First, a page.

By Tafi Mhaka

One great song can define the career of a major artist. The late Brenda Fassie had a big hit in 1983 called Weekend Special – an up-tempo pop track that still rocks old school dance floors. The release of Loliwe, a single by Zahara, in 2011, propelled the songstress from the Eastern Cape to stardom, and earned her a special place in the hearts and minds of music fans in South Africa. Her debut album, also titled Loliwe, did so well, it ranks second only to Memeza, from Brenda Fassie, as the fastest-selling album of all time in South African music history.

Sometimes, amazing performances – enhanced by excellent choreography or powerful vocals, define the amazing artistry of a songstress like Brenda Fassie or Zahara. The Loliwe hit maker, who was born and raised in East London, has that Joni Mitchell appeal: a natural ability to craft songs that arouse deep-rooted feelings of incredible delight or anguish. And she has that Tracy Chapman-like X-factor. She can infuse so much life and character into a song so effortlessly well, it is difficult to not be touched by her beautiful songs or enthralled by her immense talent.

But that is not all Zahara is famous for nowadays. There has been a plethora of media reports about her alleged drinking problem. And things seem to have come to a head of late, with a cover from True Love Magazine, which appears to suggest, she has a substance abuse problem. Zahara has accused True Love Magazine of using her name to garner cheap publicity. Last year, Drum Magazine also ruffled Zahara’s feathers, as well, after alleging she was an alcoholic.

Whether she has a problem or not – it is fair to say, we have been in this situation so many times in the past. The best musicians do forever seem to fall victim to the unforgiving excesses of fame and fortune; and drugs and alcohol are usually their vices of choice. Brenda Fassie had a much-documented cocaine addiction, and now, Zahara is battling unflattering stories in the media, and possibly, a long standing addiction to alcohol as well.

What is Zahara’s true passion though? Is it still her music career? Or the intoxicating pleasures of pop stardom she allegedly seems to treasure dearly? Brenda Fassie had that unmistakeable brilliance the self-styled ‘King of Pop’ Michael Jackson had. But Brenda Fassie suffered greatly, when her addiction to cocaine, snuffed the life out of her outstanding career. Whitney Houston also had phenomenal talent that mesmerised the world for more than two decades. But she lost it, along with her mighty voice, when her abuse of alcohol and drugs ravaged her vocal chords, and subsequently, her stellar career.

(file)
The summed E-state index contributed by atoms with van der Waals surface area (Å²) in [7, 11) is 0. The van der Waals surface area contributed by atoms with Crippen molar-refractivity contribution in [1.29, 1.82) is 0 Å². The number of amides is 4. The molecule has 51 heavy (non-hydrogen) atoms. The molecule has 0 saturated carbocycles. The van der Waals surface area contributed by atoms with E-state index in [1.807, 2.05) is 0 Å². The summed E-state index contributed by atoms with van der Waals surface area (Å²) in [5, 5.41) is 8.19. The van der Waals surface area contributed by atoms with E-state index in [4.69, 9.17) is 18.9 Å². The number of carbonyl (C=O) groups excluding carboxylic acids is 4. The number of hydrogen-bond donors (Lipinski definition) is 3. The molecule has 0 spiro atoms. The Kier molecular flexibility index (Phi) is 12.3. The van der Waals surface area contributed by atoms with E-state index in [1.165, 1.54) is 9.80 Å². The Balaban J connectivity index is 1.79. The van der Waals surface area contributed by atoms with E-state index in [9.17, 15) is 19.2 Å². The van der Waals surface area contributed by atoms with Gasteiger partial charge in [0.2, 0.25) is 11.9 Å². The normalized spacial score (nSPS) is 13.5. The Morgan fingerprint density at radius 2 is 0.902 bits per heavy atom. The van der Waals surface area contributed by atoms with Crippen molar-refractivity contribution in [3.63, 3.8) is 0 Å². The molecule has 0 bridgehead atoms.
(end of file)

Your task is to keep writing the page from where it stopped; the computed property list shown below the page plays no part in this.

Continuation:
Zahara might disagree with this, but her seemingly downward trajectory, is far from that dramatic or unique for a world accustomed to witnessing acts like Amy Winehouse and Kurt Cobain succumb to the brutality of depression and drug and alcohol abuse. The question Zahara must face up to is: What is her true love? If the trappings of fame are what she enjoys so much, her career might have to give way to the former. If it is her music career: she cannot afford to have drugs or alcohol as part of her repertoire.

The familiar scenario of a pop star battling addiction – and refuting it all and threatening to sue or in fact suing a media outlet for reporting on their personal failings – is so played out at this stage of the game, Zahara needs a clean break from alcohol or any other substance, if the truth were to be told, if she is indeed to remain relevant in the music business for a considerably long period of time

 

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